Wben a court of equIty bas obtained jurisdiction of a controversy, order to make effective such jurisdiction, and to give due force to its decrees, It will proceed to dispose of all questions properly presented by the pleadings, and fairly pertaining to tbe full and eqUitable disposition of the cause. A stipulation in a lease of oil and gas lands to the effect tbat the lessee shall, within a given time, complete one well, "unavoidable accident" excepted, on pain of forfeiture, or else pay the lessors a certain amount per acre per annum after the time for completing such well shall have passed, wllI be deemed to have been waived by a recognition by the lessors of the unavoIdable character of accidents by which such completion is prevented, coupled with assent to and acquiescence in such delay.
OF RIGHTS BY LESSEE.
8. OIL AND GAS LEASES-CONSTRUCTION-WAIVER OF FORFEITUHE BY LESSOR.
By numerous leases, in substantially the same terms, obtained from different parties, a lessee acquired the exclusive right in a large territory "of drilling and operating for petroleum oil, and gas," He stipulated to give the lessors a certain proportion of the oil obtained, and pay them a fixed sum annually for each paying gas well; and he was reqUired, on pain of forfeiture, to complete one test well within the territory in one year from the dates of the leases. Held, that he did not, immediately on the performance of this latter condition, become vested with an absolute right for 10 years to the oil and gas privileges In the whole telTitory, but was bound, within a reasonable time thereafter, to search for these minerals on the premises described in each lease, and a failure to do so as to some of the leases was an abandonment thereof.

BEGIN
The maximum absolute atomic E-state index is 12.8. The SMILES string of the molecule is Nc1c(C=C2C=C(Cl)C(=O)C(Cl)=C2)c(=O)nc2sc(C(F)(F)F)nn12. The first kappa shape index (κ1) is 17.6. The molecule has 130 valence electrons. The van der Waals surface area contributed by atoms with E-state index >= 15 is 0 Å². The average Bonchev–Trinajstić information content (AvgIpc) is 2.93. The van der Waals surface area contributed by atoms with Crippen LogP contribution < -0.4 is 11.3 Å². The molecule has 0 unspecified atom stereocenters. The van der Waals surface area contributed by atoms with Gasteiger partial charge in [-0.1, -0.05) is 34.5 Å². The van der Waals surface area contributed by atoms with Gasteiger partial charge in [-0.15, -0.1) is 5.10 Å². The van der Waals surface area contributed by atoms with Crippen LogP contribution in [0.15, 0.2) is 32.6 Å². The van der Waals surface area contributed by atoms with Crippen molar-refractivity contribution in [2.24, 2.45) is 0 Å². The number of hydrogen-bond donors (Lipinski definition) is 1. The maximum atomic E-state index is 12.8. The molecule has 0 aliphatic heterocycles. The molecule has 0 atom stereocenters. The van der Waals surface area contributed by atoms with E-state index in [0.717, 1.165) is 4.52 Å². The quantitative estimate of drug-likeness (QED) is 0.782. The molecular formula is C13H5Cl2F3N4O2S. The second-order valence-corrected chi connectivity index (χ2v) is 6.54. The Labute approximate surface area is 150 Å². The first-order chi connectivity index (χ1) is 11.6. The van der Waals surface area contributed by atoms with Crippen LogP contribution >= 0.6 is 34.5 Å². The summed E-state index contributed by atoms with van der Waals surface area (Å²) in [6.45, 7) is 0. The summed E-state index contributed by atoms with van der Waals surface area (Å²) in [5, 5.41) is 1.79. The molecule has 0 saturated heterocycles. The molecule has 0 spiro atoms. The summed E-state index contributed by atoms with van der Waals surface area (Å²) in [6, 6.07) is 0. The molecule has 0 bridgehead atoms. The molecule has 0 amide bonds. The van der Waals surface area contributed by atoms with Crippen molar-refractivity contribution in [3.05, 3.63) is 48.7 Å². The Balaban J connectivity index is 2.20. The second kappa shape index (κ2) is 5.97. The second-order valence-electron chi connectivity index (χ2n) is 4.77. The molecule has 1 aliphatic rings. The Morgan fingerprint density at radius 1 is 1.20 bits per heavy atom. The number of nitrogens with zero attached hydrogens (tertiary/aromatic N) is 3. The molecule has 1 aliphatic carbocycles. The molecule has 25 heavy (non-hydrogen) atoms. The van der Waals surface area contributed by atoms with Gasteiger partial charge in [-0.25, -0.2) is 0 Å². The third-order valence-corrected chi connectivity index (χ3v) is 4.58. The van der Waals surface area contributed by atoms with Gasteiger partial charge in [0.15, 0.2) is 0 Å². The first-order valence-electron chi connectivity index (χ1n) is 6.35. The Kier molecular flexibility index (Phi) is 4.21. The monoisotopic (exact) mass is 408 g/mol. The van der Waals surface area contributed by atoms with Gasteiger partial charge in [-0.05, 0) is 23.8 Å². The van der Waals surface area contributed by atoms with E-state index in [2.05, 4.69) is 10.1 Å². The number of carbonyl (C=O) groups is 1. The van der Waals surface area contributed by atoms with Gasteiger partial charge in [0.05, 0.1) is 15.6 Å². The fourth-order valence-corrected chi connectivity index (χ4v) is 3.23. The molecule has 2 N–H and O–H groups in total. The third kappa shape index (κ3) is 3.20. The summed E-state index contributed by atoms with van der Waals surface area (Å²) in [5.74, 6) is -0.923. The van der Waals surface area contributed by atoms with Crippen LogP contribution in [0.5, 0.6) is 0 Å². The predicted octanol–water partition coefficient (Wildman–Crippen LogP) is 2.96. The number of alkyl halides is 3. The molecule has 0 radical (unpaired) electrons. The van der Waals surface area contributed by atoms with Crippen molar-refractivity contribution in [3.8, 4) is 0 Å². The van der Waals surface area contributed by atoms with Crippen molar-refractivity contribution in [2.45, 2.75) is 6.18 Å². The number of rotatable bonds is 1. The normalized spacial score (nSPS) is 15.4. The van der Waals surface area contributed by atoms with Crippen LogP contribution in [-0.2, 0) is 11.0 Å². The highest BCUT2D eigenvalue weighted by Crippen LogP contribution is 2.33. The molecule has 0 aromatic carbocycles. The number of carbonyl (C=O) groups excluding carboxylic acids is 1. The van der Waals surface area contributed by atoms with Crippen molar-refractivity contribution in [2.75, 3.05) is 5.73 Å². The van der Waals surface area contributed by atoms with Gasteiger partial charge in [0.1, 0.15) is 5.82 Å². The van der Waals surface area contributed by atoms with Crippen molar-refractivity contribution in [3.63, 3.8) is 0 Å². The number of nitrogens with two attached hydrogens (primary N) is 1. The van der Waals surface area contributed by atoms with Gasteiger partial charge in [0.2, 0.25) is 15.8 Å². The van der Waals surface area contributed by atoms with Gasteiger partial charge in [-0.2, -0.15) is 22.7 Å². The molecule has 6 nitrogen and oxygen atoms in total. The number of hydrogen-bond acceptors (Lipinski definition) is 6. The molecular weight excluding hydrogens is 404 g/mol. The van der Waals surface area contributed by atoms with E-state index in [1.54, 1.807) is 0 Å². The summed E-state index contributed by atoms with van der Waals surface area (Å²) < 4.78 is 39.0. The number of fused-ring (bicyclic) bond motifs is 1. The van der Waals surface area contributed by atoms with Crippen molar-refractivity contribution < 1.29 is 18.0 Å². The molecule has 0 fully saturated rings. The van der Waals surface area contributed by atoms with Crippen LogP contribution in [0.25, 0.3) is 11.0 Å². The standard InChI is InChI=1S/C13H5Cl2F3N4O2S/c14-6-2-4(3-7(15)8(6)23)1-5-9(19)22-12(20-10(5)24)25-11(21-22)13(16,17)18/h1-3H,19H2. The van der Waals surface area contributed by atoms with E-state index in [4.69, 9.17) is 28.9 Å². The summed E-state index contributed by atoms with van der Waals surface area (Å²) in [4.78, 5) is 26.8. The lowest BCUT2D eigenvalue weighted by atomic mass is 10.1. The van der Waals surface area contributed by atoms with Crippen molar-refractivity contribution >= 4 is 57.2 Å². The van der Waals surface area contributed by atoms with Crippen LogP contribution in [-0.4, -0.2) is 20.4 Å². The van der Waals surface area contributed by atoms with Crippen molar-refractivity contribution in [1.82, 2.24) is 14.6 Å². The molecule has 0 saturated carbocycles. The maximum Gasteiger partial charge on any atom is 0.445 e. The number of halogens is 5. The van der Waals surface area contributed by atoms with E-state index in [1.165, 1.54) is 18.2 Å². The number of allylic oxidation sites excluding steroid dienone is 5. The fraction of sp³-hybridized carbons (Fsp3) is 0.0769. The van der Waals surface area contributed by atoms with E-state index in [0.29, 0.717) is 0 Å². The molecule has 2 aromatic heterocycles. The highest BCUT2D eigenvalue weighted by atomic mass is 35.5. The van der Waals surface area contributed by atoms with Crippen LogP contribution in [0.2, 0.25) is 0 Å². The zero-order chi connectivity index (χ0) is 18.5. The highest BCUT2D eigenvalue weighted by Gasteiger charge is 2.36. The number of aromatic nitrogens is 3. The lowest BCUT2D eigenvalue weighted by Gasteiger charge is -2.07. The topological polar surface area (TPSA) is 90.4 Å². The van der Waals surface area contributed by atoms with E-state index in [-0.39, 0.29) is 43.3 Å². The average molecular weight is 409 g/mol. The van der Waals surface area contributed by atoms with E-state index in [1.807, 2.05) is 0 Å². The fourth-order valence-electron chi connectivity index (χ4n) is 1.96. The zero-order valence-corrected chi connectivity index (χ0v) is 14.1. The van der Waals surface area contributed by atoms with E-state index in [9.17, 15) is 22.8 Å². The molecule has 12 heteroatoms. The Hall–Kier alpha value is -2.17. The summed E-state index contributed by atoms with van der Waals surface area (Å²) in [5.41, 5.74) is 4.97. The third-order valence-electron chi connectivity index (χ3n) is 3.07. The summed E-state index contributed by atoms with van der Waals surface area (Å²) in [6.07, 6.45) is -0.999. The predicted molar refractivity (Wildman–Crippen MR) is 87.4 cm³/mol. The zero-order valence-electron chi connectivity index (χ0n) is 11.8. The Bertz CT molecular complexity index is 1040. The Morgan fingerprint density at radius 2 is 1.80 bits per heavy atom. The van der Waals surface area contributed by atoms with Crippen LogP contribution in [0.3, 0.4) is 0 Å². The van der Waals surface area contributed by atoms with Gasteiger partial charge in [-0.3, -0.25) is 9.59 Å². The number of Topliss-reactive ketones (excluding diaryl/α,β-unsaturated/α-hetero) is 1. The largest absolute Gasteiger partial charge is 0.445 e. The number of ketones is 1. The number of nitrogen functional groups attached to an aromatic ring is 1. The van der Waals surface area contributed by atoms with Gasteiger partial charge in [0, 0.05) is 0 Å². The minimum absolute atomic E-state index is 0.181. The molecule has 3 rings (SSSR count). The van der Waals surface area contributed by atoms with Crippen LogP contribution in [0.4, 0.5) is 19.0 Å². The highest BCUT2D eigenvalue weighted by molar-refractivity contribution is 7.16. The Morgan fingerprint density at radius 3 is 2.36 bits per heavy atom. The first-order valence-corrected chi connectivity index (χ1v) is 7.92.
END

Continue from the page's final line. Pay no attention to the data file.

SAME-"LEASF. SUBJECT TO PRIOR LEASE."
Where, in a subsequent lease of such abandoned pmperty, a clause Is inserted to the effect that it is to be held subject to the original lease, such clause is to be construed as meaning that the lessors intended to incorporate into their contract the fact that they had advised their lessee that the land bad been theretofore leased, and that he was to take it subject to the old lease, with the understanding that if the latter was valid he should take nothing by the contract, but that if it was invalid the conveyance sbould then stand as a. contract binding upon the parties.
T. P. Jacobs, David Sterrett, R. S. Gregory, and W. P. Hubbard, for Elk Fork Oil & Gas. Co.